John The Baptist

Monday, April 2nd, 2012

PEOPLE TALK OF THE SELF-MADE man, but here in John The Baptist we have found the God-made man. The Baptizer was a man who lived among the mountains and the deserts of Judea and Sumeria, surviving on wild berries and honey. He referred to himself as a voice in the wilderness, as one who considered himself a lowly person expressing a particular notion in the favor of his particular God of evangelism, finding solace in the cherished words of Isaiah the Hebrew prophet: “A voice of one calling in the desert, ‘Prepare the way for the Lord, make straight paths for him. He was certain, despite appearances, that the Jewish people in time would understand that he was right.

Rumors. Laughing gullibles laughing no more. Whispers among careful women, suspicious men. Children who either could care less or who just wanted to gawk at the strangers who came into town in strange unkempt clothing. That’s how it all gets started. Awe and desperation, a need for something worth noticing. Those were the early days of the outspoken and compassionate. Old myths withering on the vine, ready for the pruning blade as new ones are busy being born. Jesu, or John the Baptist—we are told—is a first cousin of Yeshua, or Jesus [of Nazareth].

Whether this familial connection is of vital purpose to the anointments of each in the eyes of Yahweh, we are never explicitly told. But we do know that the Hebrew scriptures are mostly the purloin tales of a few related families over a fifteen to twenty century epoch.

This is He on behalf of whom I said, ‘After me comes a Man who has a higher rank than I, for He existed before me.

In Gnosticism, John the Baptist was a “personification” of the Old Testament prophet Elijah. Elijah did not know the True God (as opposed to the Abrahamic God), and thus had to be reincarnated in Gnostic theology. As predicted by the Old Testament prophet Malachi, Elijah must “come first” to herald the coming of Jesus Christ. Modern anthroposophy concurs with the idea that the Baptist was a reincarnation of Elijah, although the Gospel of John explicitly denies this.

We have several problems with this peculiar notion of Elijah, which sounds more like something from the Unification Church Moonies, and thus how the life of Elijah relates to John the Baptist which has nothing to do with reincarnation. Especially since, Jesus himself, when pressed on this matter of whether or not John the Baptist had been Elijah, said something along the lines, “If you think it is so.”From one translation:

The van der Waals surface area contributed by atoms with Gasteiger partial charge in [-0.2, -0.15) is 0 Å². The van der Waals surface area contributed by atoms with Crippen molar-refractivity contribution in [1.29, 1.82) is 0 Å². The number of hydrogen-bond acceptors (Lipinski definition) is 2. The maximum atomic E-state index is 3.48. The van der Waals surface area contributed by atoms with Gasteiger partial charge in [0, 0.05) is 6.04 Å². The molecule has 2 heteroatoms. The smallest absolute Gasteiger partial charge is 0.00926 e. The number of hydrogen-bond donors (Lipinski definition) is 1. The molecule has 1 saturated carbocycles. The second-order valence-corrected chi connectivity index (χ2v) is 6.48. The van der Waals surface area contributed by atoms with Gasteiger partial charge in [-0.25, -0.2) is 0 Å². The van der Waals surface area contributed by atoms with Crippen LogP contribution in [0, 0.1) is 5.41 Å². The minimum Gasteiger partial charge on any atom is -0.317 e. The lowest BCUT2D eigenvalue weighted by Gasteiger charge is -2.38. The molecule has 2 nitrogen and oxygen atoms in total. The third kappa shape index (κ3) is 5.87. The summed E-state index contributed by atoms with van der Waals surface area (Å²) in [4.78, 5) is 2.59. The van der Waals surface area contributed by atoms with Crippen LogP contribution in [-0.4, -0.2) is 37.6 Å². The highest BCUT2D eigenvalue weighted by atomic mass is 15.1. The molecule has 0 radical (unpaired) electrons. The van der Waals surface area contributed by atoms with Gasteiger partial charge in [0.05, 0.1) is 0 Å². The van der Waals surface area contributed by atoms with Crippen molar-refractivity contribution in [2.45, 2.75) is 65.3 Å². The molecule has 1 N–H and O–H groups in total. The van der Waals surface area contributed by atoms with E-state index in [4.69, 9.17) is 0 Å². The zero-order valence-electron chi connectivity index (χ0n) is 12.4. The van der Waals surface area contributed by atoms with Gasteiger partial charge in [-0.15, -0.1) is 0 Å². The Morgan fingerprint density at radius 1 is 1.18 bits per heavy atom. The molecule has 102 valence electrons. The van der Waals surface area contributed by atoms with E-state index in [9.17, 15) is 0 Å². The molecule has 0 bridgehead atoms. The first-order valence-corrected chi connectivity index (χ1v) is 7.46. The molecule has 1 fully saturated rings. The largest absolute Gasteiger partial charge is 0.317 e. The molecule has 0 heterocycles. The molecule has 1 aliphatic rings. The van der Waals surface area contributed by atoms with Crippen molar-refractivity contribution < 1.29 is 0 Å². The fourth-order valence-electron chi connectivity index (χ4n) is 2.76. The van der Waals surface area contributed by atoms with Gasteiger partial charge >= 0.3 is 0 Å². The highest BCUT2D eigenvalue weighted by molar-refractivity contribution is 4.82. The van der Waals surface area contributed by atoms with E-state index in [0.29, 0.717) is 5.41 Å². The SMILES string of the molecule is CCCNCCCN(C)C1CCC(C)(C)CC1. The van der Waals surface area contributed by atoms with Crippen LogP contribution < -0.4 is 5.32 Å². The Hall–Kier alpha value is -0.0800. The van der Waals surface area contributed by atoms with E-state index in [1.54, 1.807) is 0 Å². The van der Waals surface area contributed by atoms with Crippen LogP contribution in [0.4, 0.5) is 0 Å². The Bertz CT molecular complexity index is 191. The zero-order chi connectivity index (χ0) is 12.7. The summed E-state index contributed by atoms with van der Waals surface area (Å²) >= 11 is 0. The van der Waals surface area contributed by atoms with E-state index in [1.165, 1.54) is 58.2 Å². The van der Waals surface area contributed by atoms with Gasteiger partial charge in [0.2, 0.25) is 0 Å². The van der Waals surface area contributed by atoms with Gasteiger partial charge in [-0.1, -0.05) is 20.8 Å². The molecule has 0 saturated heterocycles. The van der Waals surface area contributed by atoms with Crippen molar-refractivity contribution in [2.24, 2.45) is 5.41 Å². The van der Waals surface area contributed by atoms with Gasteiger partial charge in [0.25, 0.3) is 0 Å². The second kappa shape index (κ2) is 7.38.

19 This is the testimony of John, when the Jews sent to him priests and Levites from Jerusalem to ask him, “Who are you?” 20 And he confessed and did not deny, but confessed, “I am not the Christ.” 21 They asked him, “What then? Are you Elijah?” And he said, “I am not.” “Are you the Prophet?” And he answered, “No.” 22 Then they said to him, “Who are you, so that we may give an answer to those who sent us? What do you say about yourself?” 23 He said, “I am A VOICE OF ONE CRYING IN THE WILDERNESS, ‘MAKE STRAIGHT THE WAY OF THE LORD,’ as Isaiah the prophet said.”

24 Now they had been sent from the Pharisees. 25 They asked him, and said to him, “Why then are you baptizing, if you are not the Christ, nor Elijah, nor the Prophet?” 26 John answered them saying, “I baptize in water, but among you stands One whom you do not know. 27 “It is He who comes after me, the thong of whose sandal I am not worthy to untie.” 28 These things took place in Bethany beyond the Jordan, where John was baptizing.

29 The next day he saw Jesus coming to him and said, “Behold, the Lamb of God who takes away the sin of the world! 30 “This is He on behalf of whom I said, ‘After me comes a Man who has a higher rank than I, for He existed before me.’ 31 “I did not recognize Him, but so that He might be manifested to Israel, I came baptizing in water.” 32 John testified saying, “I have seen the Spirit descending as a dove out of heaven, and He remained upon Him. 33 “I did not recognize Him, but He who sent me to baptize in water said to me, ‘He upon whom you see the Spirit descending and remaining upon Him, this is the One who baptizes in the Holy Spirit.’ 34 “I myself have seen, and have testified that this is the Son of God.”

To be continued…